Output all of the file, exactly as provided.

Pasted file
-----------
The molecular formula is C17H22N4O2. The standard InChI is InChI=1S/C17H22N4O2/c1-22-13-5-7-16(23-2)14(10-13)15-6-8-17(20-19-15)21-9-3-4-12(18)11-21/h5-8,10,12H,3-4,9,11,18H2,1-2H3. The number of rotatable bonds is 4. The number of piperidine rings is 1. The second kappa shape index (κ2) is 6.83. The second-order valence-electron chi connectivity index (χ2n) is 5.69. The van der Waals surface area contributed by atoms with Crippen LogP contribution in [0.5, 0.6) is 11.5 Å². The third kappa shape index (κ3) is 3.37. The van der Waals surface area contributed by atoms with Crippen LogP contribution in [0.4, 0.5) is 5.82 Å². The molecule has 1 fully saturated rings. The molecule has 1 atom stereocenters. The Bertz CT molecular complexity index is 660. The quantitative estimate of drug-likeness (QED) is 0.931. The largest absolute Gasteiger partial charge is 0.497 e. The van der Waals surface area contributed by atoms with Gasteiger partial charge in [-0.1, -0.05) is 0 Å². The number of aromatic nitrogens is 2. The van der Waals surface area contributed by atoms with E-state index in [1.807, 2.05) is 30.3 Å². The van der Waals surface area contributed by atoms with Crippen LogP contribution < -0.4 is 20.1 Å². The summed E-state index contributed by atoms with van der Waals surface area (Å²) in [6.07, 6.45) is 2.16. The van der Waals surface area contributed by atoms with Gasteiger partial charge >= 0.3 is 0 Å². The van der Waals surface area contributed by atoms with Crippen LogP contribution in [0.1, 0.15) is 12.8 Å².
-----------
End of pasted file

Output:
The molecular formula is C17H22N4O2. The standard InChI is InChI=1S/C17H22N4O2/c1-22-13-5-7-16(23-2)14(10-13)15-6-8-17(20-19-15)21-9-3-4-12(18)11-21/h5-8,10,12H,3-4,9,11,18H2,1-2H3. The number of rotatable bonds is 4. The number of piperidine rings is 1. The second kappa shape index (κ2) is 6.83. The second-order valence-electron chi connectivity index (χ2n) is 5.69. The van der Waals surface area contributed by atoms with Crippen LogP contribution in [0.5, 0.6) is 11.5 Å². The third kappa shape index (κ3) is 3.37. The van der Waals surface area contributed by atoms with Crippen LogP contribution in [0.4, 0.5) is 5.82 Å². The molecule has 1 fully saturated rings. The molecule has 1 atom stereocenters. The Bertz CT molecular complexity index is 660. The quantitative estimate of drug-likeness (QED) is 0.931. The largest absolute Gasteiger partial charge is 0.497 e. The van der Waals surface area contributed by atoms with Gasteiger partial charge in [-0.1, -0.05) is 0 Å². The number of aromatic nitrogens is 2. The van der Waals surface area contributed by atoms with E-state index in [1.807, 2.05) is 30.3 Å². The van der Waals surface area contributed by atoms with Crippen LogP contribution < -0.4 is 20.1 Å². The summed E-state index contributed by atoms with van der Waals surface area (Å²) in [6.07, 6.45) is 2.16. The van der Waals surface area contributed by atoms with Gasteiger partial charge >= 0.3 is 0 Å². The van der Waals surface area contributed by atoms with Crippen LogP contribution in [0.1, 0.15) is 12.8 Å².